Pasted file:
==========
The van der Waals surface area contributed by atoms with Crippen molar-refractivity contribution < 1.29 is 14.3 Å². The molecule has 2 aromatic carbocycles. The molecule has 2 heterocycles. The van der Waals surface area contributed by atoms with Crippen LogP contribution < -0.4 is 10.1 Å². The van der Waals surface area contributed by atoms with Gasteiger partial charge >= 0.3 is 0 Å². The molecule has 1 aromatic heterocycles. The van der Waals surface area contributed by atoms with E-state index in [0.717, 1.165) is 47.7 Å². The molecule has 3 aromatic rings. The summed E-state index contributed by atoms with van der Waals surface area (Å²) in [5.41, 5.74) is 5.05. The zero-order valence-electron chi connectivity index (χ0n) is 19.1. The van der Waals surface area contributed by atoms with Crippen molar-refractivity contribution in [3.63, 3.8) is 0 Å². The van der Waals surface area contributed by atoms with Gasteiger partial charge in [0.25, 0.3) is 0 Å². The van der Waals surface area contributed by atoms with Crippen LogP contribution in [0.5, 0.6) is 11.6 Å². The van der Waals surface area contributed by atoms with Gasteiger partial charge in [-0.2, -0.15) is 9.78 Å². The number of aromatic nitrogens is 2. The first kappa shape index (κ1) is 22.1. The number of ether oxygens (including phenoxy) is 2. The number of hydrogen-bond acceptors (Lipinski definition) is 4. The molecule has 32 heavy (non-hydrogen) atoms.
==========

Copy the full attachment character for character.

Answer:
The van der Waals surface area contributed by atoms with Crippen molar-refractivity contribution < 1.29 is 14.3 Å². The molecule has 2 aromatic carbocycles. The molecule has 2 heterocycles. The van der Waals surface area contributed by atoms with Crippen LogP contribution < -0.4 is 10.1 Å². The van der Waals surface area contributed by atoms with Gasteiger partial charge >= 0.3 is 0 Å². The molecule has 1 aromatic heterocycles. The van der Waals surface area contributed by atoms with E-state index in [0.717, 1.165) is 47.7 Å². The molecule has 3 aromatic rings. The summed E-state index contributed by atoms with van der Waals surface area (Å²) in [5.41, 5.74) is 5.05. The zero-order valence-electron chi connectivity index (χ0n) is 19.1. The van der Waals surface area contributed by atoms with Crippen molar-refractivity contribution in [3.63, 3.8) is 0 Å². The van der Waals surface area contributed by atoms with Gasteiger partial charge in [0.25, 0.3) is 0 Å². The van der Waals surface area contributed by atoms with Crippen LogP contribution in [0.5, 0.6) is 11.6 Å². The van der Waals surface area contributed by atoms with Gasteiger partial charge in [-0.2, -0.15) is 9.78 Å². The number of aromatic nitrogens is 2. The first kappa shape index (κ1) is 22.1. The number of ether oxygens (including phenoxy) is 2. The number of hydrogen-bond acceptors (Lipinski definition) is 4. The molecule has 32 heavy (non-hydrogen) atoms.